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I-10 closed in south Tucson after a nitric acid spill

Shelter-in-place order was rescinded Wednesday afternoon near Tucson
Posted at 4:34 PM, Feb 14, 2023
and last updated 2023-02-16 20:53:52-05

TUCSON, Ariz. (KGUN) — A crash in south Tucson promoted evacuations and shelter-in-place orders for hours after a nitric acid spill Tuesday evening, according to the Pima Country Department of Environmental Quality.

Watch DPS provide an update on the crash in the player below.

Officials give update on Tucson chemical spill

Authorities say a truck tractor pulling a box trailer flipped onto its side in the median. According to Arizona Department of Public Safety officials, the driver died from their injuries.

The driver has since been identified as 54-year-old Rickey Immel of Nevada. Officials believe he may have had a medical emergency or was possibly tired behind the wheel, but that is still under investigation.

The affected area is near Kolb Road along Interstate 10.

A shelter-in-place order was lifted around 8:45 p.m. Tuesday, but it was reinstated early Wednesday morning. The order was once again rescinded Wednesday around 5:40 p.m.

First responders evacuated people near the crash "out of an abundance of caution," according to DPS.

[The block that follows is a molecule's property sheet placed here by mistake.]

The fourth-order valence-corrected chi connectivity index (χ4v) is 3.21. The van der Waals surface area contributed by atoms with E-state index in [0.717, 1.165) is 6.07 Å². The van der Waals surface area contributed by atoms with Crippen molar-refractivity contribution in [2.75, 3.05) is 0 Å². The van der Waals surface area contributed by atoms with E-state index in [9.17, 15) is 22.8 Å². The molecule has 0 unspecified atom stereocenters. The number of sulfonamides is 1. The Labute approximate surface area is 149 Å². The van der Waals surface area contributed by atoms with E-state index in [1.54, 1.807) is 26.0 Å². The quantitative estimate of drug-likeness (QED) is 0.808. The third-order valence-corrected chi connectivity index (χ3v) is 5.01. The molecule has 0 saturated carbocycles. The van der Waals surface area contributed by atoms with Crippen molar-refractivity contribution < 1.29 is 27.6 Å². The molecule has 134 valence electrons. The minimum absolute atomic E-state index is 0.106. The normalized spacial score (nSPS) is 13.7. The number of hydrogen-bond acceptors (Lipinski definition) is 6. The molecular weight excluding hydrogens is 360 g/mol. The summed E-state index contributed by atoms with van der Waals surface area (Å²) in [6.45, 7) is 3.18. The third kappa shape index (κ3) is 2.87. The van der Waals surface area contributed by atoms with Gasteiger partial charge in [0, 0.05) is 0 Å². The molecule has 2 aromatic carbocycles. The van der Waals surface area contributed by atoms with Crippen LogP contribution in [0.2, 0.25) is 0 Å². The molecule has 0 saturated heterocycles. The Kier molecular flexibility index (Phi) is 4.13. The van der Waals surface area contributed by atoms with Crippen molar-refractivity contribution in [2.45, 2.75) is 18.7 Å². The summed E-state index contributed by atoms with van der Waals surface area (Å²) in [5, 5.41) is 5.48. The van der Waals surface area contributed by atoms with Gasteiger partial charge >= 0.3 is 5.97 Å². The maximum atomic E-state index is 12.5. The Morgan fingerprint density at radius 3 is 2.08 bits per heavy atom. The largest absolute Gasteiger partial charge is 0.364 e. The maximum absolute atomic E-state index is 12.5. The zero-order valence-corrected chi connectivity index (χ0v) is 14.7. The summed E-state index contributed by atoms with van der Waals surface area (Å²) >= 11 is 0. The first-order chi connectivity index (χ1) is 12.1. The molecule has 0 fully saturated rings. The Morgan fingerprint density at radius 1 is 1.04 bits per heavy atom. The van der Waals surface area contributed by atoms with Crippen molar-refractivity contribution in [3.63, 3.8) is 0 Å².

Residents in the area were advised to turn off heaters, air conditioning units, and other equipment that may bring outside air in.

That included individuals:

  • East of the crash to Houghton Road
  • West of the crash to Kolb Road
  • North of the crash to Valencia Road
  • South of the crash to Voyager Road

UA Tech Park was among the area evacuated, and sources say Vail Unified School District was canceling all after-school programs Tuesday, according to KGUN in Tucson.

Dr. Mazda Sherazi, the Medical Director for the Arizona Poison & Drug Information Center at the University of Arizona, spoke at a press conference about the crash Thursday.

He explained the red plume drivers and those near the crash saw forms when nitric acid touches metal.

The acid was wrapped in plastic totes and packed to code inside metal cages.

When the truck flipped, the acid came in contact with metal, creating that plume.

Dr. Sherazi is now hammering down the message that unless you were directly under the plume, you should be okay.

"If you have contact with the plume at high concentration, so pretty much standing feet…tens of feet of the plume for tens of minutes, there is a possibility you would develop pulmonary edema, respiratory disease. Delayed, meaning 12-24 hours later,” he said.

Emergency alert

Tucson Fire, Pima County Office of Emergency Management, Arizona DPS, and the Department of Public Safety's Hazardous Materials Response Unit are working on the response.

I-10 westbound has reopened at Houghton Road and I-10 eastbound has reopened at Kolb Road. The only remaining closure for this incident is I-10 eastbound at Craycroft Road.